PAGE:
--Regulation: basic negative feedback from hypothalamus: GnRH, LH/FSH, sperm devel., testosterone. How ANABOLIC testosterone agonist steroids affect this system and WHY!
B. Mating: Intercourse, Ejaculation, Orgasm: positive feedback loop via the spine, modulated by higher extrinsic centers; goal of getting sperm into uterus
A. Ovum Production & Regulation: cycles more complex; much fewer ova produced in lifetime
1. FOLLICULAR phase: First days of cycle: negative feedback through hypothalamus-->RH-->pituitary-->LH/FSH-->ovary: ovum development and follicles-->estrogen (+ testosterone)-->2Ż sex characters including uterine lining growth and neg. feedback to hypothalamus= steady development of follicles and oocyte
2. OVULATORY phase: Day 10-12: ovum mature! Hypoth. begins to switch to positive feedback: more estrogen--> more RH-->more LH/FSH-->more estrogen. Thus get burst of LH which causes ovulation at day 14 of mature ovum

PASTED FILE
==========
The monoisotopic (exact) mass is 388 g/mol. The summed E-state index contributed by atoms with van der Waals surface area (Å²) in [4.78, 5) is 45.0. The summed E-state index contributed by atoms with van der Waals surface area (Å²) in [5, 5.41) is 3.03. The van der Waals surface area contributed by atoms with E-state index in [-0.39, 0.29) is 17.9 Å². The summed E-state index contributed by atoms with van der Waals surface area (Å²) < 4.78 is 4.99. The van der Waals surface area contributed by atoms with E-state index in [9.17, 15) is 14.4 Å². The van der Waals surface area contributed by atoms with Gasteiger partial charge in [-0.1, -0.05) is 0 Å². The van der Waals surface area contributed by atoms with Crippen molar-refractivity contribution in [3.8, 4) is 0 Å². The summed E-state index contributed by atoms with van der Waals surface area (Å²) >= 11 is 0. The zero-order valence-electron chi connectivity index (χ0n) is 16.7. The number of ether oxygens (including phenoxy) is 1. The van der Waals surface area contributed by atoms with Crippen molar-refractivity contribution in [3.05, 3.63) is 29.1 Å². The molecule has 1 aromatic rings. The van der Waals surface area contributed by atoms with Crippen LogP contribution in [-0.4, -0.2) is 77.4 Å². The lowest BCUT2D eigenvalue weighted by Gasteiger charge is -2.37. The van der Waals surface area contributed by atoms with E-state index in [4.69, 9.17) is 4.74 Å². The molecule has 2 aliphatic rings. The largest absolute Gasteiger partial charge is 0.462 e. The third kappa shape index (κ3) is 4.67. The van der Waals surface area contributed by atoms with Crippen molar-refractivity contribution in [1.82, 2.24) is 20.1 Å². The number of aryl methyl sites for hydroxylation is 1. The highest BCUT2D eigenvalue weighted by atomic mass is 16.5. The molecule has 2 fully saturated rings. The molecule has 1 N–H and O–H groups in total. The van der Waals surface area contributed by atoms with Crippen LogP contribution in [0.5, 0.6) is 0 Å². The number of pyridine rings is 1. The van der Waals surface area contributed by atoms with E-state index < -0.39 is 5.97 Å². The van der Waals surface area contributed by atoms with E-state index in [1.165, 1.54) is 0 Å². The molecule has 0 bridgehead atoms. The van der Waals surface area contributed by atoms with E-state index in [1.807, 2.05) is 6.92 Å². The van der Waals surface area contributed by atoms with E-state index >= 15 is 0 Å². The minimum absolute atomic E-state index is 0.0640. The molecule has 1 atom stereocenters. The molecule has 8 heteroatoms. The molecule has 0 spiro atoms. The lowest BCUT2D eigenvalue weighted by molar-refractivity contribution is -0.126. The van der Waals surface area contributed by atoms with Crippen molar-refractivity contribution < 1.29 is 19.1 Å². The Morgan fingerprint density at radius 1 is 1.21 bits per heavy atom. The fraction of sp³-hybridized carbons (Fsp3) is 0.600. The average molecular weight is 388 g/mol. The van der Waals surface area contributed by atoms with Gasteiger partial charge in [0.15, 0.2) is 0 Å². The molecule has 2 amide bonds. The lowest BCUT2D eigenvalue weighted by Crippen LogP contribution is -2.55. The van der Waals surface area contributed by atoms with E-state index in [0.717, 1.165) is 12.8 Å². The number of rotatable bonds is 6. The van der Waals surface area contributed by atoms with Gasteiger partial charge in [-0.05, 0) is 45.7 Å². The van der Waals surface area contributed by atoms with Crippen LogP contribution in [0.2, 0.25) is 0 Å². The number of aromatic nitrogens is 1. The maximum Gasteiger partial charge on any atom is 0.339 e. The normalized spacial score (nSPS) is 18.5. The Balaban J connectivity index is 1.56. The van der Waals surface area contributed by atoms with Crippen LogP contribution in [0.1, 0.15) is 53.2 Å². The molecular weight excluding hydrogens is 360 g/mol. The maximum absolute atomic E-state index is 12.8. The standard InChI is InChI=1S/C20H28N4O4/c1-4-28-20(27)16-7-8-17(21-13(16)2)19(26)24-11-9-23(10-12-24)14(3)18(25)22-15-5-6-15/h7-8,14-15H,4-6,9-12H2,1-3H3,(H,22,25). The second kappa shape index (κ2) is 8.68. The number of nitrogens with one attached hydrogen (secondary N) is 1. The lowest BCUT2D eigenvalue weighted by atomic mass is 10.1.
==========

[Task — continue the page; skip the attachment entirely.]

3. LUTEAL Phase: Day 15-on: remaining follicle cells become corpus luteum, a gland which makes progesterone. This hormone shuts off hypothalamus repro. center, so no new eggs start, and makes uterine lining thicker.
4. Day 28: if no pregnancy, corpus luteum dies just before Day 28; so progesterone declines, and a) Lining is lost= menstruation; b) hypothalamus turns on again, start over at step 1 above.
B. Mating: Intercourse, Orgasm: positive feedback again; goal of getting sperm into uterus
C. Fertilization & Pregnancy: if embryo present-->makes CG which keeps corpus luteum alive
D. PARTURITION (Labor & Birth)
1. Fetus LUNG matures to give signal? triggers inflammatory response? => Cervix dilation begins.
2. Stretch sensors in cervix detect & signal mom’s hypothalamus to start positive feedback reflex: hypothalamus releases oxytocin (neurohormone) via pituitary; this stimulates uterine contractions so baby's head pushes on cervix, dilating/stretching it more, which again signals hypothalamus via stretch sensors to release more oxytocin. . --->Birth!! (eventually)
Lecture #31: --RESURRECTED Protein is important why?
--STOP THE KILLING --why are our resident bacteria good and what are we doing to them?
Lecture 32: --SKIN's IMMUNE: what is this new finding?
--SPECIALIZED REGULATORY T CELL does what?
--WOMEN HAVE STRONGER: what is the possible new reason w/microRNAs?
Lecture 33: --BOUT of TERROR does what to immunity?